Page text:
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Publication numberUS4454799 A
Publication typeGrant
Application numberUS 06/382,038
Publication dateJun 19, 1984
Filing dateMay 26, 1982
Priority dateMay 26, 1982
Fee statusLapsed
Publication number06382038, 382038, US 4454799 A, US 4454799A, US-A-4454799, US4454799 A, US4454799A
InventorsJaunutis B. Gilvydis
Original AssigneeThe United States Of America As Represented By The Secretary Of The Army
Export CitationBiBTeX, EndNote, RefMan
External Links: USPTO, USPTO Assignment, Espacenet
Ammunition storage and weapon loading system
US 4454799 A
In a tank or similar military vehicle having a main weapon located atop a tary basket, the improvement comprising one or more ammunition storage magazines located within the vehicle hull behind the basket. Transfer mechanisms are employed to move individual rounds of ammunition from the storage magazines into a rammer located within the basket. The rammer moves the ammunition round upwardly into the firing chamber of the weapon. The system is designed to provide storage capacity for large numbers of ammunition rounds. Another design objective is to provide a transfer mechanism that accomplishes a weapon loading cycle in a relatively short time span.
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I claim:
1. In a military vehicle comprising a hull having a longitudinal centerline, a circulr basket located in the hull for powered rotary motion in the azimuth direction, and an external weapon mounted atop the basket in the space above the hull: the improvement comprising means for storing individual rounds of ammunition within the hull outside the basket; said ammunition storing means comprising structure operable to position the stored rounds in parallel rows, with each stored round assuming an upright attitude; a carrier for an individual round movable outside and along the basket perimeter in arc centered on the basket rotational axis; first mechanical means for transferring individual rounds of ammunition from the ammunition storing means to the carrier when the carrier is stationed on the hull longitudinal centerline; said first mechanical transfer means being constructed so that the round is maintained in an upright attitude while it is being moved from the storing means into the carrier; a mechanical round rammer movably located within the basket for upward motion to insert an individual round into the weapon; and second mechanical means for transferring an individual round from the carrier to the rammer; said second mechanical transfer means being constructed to maintain the round in an upright attitude while it is being moved from the carrier into the rammer; said basket and carrier being independently rotatable; said second mechanical transfer means being movable on a radial line through the basket rotational axis, whereby the second transfer means is able to transfer an individual round of ammunition from the carrier into the rammer when the basket is in a variety of different rotated positions.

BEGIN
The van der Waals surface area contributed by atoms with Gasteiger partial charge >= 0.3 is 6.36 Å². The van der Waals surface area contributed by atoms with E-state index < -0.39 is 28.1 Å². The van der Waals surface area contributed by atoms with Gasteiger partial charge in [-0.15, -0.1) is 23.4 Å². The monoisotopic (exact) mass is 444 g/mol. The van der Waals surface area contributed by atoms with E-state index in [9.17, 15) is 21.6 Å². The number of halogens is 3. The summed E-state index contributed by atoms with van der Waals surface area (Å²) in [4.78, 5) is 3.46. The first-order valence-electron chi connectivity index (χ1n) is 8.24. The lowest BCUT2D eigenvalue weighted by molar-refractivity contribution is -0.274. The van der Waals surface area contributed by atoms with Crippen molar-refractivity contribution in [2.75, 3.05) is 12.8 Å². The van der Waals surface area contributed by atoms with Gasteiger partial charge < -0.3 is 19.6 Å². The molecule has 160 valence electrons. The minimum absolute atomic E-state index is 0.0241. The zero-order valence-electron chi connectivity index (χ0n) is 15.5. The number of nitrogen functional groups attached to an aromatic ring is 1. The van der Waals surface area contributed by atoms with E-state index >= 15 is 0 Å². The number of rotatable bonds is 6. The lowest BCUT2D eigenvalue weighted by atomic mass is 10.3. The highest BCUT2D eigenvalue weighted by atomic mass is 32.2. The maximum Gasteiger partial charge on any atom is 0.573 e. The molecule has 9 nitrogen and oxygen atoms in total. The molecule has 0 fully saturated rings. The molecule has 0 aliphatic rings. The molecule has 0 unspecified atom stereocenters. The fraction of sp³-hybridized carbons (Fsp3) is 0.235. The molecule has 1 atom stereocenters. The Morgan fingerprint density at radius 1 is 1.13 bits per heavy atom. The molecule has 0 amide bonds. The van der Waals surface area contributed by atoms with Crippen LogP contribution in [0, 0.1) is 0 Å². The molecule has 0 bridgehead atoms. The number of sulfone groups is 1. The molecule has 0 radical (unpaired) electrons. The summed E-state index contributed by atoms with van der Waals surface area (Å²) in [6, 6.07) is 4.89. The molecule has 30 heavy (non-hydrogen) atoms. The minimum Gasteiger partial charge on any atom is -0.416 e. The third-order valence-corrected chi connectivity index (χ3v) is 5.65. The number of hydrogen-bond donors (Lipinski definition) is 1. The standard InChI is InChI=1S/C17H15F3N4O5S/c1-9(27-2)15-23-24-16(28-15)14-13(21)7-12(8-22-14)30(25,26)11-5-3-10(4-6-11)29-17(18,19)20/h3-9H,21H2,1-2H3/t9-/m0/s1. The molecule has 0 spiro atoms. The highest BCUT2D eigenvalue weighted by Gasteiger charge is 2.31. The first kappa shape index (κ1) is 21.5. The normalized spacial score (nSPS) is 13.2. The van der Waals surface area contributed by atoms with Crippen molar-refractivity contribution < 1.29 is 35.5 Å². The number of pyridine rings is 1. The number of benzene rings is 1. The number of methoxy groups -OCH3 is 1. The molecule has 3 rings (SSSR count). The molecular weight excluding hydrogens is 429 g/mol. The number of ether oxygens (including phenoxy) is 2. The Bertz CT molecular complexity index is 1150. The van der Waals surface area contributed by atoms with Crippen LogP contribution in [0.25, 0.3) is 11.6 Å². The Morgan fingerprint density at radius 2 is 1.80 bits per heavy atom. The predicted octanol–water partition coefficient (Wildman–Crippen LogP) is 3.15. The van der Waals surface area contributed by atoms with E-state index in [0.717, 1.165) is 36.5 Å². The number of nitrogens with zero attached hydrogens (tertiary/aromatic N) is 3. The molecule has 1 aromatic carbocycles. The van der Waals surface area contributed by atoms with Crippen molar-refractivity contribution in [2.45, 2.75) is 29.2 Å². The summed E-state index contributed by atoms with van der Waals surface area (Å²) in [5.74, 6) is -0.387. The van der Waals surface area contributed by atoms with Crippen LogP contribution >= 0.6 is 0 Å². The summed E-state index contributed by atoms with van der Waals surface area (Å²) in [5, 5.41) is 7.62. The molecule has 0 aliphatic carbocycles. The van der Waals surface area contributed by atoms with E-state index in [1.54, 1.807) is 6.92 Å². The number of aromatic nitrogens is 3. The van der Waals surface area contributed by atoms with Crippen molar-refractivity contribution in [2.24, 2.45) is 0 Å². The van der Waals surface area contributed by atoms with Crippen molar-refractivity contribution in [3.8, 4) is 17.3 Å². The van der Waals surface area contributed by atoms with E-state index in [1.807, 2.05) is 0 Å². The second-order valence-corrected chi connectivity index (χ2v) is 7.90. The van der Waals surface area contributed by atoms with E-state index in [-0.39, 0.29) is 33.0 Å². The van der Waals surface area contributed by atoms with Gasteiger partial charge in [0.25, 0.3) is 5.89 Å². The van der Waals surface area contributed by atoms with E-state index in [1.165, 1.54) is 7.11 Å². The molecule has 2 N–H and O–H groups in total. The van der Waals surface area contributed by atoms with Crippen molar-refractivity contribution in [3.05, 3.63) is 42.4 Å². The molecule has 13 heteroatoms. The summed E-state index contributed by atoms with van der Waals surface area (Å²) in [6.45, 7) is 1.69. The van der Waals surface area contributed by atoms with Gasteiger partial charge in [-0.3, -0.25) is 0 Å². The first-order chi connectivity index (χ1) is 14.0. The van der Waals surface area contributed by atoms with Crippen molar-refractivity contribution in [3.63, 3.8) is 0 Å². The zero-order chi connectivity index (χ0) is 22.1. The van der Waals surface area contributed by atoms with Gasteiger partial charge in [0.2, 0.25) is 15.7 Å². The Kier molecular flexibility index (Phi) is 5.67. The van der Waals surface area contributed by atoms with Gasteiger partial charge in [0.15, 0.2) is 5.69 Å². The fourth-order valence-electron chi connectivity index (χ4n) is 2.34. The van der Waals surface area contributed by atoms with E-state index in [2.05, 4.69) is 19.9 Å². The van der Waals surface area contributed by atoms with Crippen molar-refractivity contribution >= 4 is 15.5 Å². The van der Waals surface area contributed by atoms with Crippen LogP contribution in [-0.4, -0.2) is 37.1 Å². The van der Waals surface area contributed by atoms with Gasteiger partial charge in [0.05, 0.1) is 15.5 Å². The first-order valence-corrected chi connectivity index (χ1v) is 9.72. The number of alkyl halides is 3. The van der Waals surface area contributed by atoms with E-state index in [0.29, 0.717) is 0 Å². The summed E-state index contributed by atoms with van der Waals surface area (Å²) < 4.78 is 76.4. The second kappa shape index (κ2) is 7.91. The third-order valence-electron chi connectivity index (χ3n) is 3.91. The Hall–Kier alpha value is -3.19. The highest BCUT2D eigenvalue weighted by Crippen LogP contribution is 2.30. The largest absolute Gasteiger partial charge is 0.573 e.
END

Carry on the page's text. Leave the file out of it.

2. The improvement of claim 1: said ammunition storing means comprising two separate magazines on each side of the hull longitudinal center line; each magazine comprising a plurality of upright partitions operable to position the stored rounds in rows normal to the hull longitudinal centerline; said rows communicating with a central corridor extending along the hull centerline; said first transfer means being movably positioned in the corridor for transferring individual rounds of ammunition from a selected row to the aforementioned carrier.
3. The improvement of claim 2: each magazine including individual round conveyors in each row for selectively moving the ammunition in each row toward the central corridor, to thereby deliver selected rounds to the first transfer means.
4. The improvement of claim 3 wherein the stored rounds are located below a hull upper wall in close proximity to the wall undersurface; said upper wall having two hatch openings therethrough for loading rounds of ammunition into the separate magazines, and an armored closure in each opening.
5. The improvement of claim 4, and further comprising a gunner's seat within the basket, said seat facing away from the mechanical rammer so that when the gunner is facing forwardly the rammer will be behind him on the hull longitudinal centerline.